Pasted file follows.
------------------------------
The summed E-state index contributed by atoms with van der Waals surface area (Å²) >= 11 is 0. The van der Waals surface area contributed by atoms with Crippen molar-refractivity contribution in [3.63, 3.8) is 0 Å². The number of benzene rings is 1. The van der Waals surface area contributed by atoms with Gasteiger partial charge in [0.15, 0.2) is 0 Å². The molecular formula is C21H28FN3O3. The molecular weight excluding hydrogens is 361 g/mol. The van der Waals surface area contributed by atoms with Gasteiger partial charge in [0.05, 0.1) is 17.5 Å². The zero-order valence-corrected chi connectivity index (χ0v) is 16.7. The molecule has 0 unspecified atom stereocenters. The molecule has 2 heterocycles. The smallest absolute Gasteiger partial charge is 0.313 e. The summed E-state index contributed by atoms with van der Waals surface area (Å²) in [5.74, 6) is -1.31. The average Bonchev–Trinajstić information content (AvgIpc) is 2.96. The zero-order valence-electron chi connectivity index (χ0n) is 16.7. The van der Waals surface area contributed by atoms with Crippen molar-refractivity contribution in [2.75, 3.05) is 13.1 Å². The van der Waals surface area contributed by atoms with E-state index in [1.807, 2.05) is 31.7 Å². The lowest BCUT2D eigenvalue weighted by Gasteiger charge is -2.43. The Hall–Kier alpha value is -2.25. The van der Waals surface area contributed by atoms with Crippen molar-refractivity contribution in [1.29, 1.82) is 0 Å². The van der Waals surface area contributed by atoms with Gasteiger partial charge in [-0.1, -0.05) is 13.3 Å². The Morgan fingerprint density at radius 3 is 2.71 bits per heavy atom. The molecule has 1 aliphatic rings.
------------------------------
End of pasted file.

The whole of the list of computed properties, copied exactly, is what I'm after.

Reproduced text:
The summed E-state index contributed by atoms with van der Waals surface area (Å²) >= 11 is 0. The van der Waals surface area contributed by atoms with Crippen molar-refractivity contribution in [3.63, 3.8) is 0 Å². The number of benzene rings is 1. The van der Waals surface area contributed by atoms with Gasteiger partial charge in [0.15, 0.2) is 0 Å². The molecular formula is C21H28FN3O3. The molecular weight excluding hydrogens is 361 g/mol. The van der Waals surface area contributed by atoms with Gasteiger partial charge in [0.05, 0.1) is 17.5 Å². The zero-order valence-corrected chi connectivity index (χ0v) is 16.7. The molecule has 0 unspecified atom stereocenters. The molecule has 2 heterocycles. The smallest absolute Gasteiger partial charge is 0.313 e. The summed E-state index contributed by atoms with van der Waals surface area (Å²) in [5.74, 6) is -1.31. The average Bonchev–Trinajstić information content (AvgIpc) is 2.96. The zero-order valence-electron chi connectivity index (χ0n) is 16.7. The van der Waals surface area contributed by atoms with Crippen molar-refractivity contribution in [2.75, 3.05) is 13.1 Å². The van der Waals surface area contributed by atoms with E-state index in [1.807, 2.05) is 31.7 Å². The lowest BCUT2D eigenvalue weighted by Gasteiger charge is -2.43. The Hall–Kier alpha value is -2.25. The van der Waals surface area contributed by atoms with Crippen molar-refractivity contribution in [1.29, 1.82) is 0 Å². The van der Waals surface area contributed by atoms with Gasteiger partial charge in [-0.1, -0.05) is 13.3 Å². The Morgan fingerprint density at radius 3 is 2.71 bits per heavy atom. The molecule has 1 aliphatic rings.